Still Water Dead Drift
Simply cast to the desired target area and strip in the excess slack line; carefully watch the fly. Some animation is helpful and is furnished by a “sudden inch” struggling movement. One or two quick hand twist retrieves can cause the fly to suddenly move
several inches and animate the fly’s hackles by disturbing the surface film; furthermore, this action draws attention to the fly. An intermittent longer movement of about six inches followed by a pause is productive. To avoid unnatural motions keep in direct contact with the fly by allowing only a slight amount of slack line.
During windy times an intermediate sink rate line is more useful; it settles just below the surface and is not blown around as much as a floating line.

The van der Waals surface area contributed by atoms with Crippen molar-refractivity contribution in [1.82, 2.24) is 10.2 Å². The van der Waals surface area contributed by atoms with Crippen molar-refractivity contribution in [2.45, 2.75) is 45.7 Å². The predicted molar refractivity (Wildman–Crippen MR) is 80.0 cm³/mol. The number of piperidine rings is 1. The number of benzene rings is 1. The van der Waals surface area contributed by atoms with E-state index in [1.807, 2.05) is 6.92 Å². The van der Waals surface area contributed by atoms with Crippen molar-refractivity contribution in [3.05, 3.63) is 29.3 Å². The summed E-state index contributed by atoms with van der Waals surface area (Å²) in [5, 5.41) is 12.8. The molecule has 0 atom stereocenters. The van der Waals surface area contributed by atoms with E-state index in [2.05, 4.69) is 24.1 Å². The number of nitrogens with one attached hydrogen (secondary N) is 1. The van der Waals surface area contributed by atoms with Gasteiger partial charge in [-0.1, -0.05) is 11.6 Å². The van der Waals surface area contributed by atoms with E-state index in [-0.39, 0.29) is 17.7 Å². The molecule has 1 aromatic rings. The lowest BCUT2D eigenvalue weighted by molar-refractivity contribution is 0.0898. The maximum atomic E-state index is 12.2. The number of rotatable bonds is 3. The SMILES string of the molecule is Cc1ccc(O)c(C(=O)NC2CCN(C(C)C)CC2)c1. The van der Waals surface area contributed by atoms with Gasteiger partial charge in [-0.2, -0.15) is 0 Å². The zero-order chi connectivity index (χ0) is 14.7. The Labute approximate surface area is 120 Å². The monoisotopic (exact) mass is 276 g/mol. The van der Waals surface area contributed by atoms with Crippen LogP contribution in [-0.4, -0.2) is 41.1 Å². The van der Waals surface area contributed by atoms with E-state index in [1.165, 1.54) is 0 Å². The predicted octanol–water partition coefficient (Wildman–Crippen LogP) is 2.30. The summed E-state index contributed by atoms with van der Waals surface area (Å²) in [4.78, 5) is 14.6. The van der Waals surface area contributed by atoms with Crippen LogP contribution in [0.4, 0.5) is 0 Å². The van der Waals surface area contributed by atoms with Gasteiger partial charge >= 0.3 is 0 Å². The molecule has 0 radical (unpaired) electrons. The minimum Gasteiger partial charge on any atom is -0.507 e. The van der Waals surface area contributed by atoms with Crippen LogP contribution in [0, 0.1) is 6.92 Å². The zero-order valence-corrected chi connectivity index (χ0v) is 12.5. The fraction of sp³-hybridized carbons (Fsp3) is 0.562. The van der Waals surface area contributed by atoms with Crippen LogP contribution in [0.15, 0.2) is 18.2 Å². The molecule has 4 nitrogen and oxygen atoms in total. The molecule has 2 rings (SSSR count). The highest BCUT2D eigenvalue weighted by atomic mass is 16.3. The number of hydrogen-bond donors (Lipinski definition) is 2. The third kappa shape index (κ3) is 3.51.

When cruising fish are present, notice their direction of travel and the cast is made to anticipate their next feeding site. This is perplexing because the fish move in irregular patterns rather than in straight lines. Envision the feeding pattern and rhythm. Estimate the next rise location by extrapolating from past rises. Once the cast is made, animate the fly a little to draw attention. Then stop and watch for the rise.
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